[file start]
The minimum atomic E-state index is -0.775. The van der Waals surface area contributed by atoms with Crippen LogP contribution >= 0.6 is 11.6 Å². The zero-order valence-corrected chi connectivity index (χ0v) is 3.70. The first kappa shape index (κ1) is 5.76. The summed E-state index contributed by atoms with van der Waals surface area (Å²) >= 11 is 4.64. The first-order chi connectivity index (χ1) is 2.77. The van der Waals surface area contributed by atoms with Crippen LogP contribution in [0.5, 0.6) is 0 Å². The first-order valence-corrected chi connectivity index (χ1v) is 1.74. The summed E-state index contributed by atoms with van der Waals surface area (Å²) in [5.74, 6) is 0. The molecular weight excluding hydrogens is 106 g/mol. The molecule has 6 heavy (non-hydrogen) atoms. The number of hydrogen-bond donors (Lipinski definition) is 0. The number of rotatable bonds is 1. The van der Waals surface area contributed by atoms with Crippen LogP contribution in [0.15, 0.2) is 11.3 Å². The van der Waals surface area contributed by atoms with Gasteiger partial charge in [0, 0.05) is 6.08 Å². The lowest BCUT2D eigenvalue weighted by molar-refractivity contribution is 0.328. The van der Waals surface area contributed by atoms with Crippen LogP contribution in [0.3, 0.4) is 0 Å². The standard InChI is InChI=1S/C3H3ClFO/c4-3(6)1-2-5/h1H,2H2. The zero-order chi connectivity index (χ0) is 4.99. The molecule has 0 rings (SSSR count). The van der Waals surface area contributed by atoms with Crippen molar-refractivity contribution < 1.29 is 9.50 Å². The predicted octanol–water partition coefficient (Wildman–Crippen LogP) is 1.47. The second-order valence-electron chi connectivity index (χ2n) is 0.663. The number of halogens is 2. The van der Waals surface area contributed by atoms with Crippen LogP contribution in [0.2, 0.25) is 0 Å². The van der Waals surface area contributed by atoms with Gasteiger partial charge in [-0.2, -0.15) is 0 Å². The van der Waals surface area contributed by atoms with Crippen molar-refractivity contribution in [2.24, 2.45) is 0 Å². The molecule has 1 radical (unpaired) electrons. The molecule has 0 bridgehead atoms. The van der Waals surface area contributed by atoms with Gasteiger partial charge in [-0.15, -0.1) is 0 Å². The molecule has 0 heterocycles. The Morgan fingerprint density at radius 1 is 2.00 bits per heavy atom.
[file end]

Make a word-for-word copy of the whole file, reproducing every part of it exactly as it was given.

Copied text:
The minimum atomic E-state index is -0.775. The van der Waals surface area contributed by atoms with Crippen LogP contribution >= 0.6 is 11.6 Å². The zero-order valence-corrected chi connectivity index (χ0v) is 3.70. The first kappa shape index (κ1) is 5.76. The summed E-state index contributed by atoms with van der Waals surface area (Å²) >= 11 is 4.64. The first-order chi connectivity index (χ1) is 2.77. The van der Waals surface area contributed by atoms with Crippen LogP contribution in [0.5, 0.6) is 0 Å². The first-order valence-corrected chi connectivity index (χ1v) is 1.74. The summed E-state index contributed by atoms with van der Waals surface area (Å²) in [5.74, 6) is 0. The molecular weight excluding hydrogens is 106 g/mol. The molecule has 6 heavy (non-hydrogen) atoms. The number of hydrogen-bond donors (Lipinski definition) is 0. The number of rotatable bonds is 1. The van der Waals surface area contributed by atoms with Crippen LogP contribution in [0.15, 0.2) is 11.3 Å². The van der Waals surface area contributed by atoms with Gasteiger partial charge in [0, 0.05) is 6.08 Å². The lowest BCUT2D eigenvalue weighted by molar-refractivity contribution is 0.328. The van der Waals surface area contributed by atoms with Crippen LogP contribution in [0.3, 0.4) is 0 Å². The standard InChI is InChI=1S/C3H3ClFO/c4-3(6)1-2-5/h1H,2H2. The zero-order chi connectivity index (χ0) is 4.99. The molecule has 0 rings (SSSR count). The van der Waals surface area contributed by atoms with Crippen molar-refractivity contribution < 1.29 is 9.50 Å². The predicted octanol–water partition coefficient (Wildman–Crippen LogP) is 1.47. The second-order valence-electron chi connectivity index (χ2n) is 0.663. The number of halogens is 2. The van der Waals surface area contributed by atoms with Crippen LogP contribution in [0.2, 0.25) is 0 Å². The van der Waals surface area contributed by atoms with Gasteiger partial charge in [-0.2, -0.15) is 0 Å². The van der Waals surface area contributed by atoms with Crippen molar-refractivity contribution in [2.24, 2.45) is 0 Å². The molecule has 1 radical (unpaired) electrons. The molecule has 0 bridgehead atoms. The van der Waals surface area contributed by atoms with Gasteiger partial charge in [-0.15, -0.1) is 0 Å². The molecule has 0 heterocycles. The Morgan fingerprint density at radius 1 is 2.00 bits per heavy atom.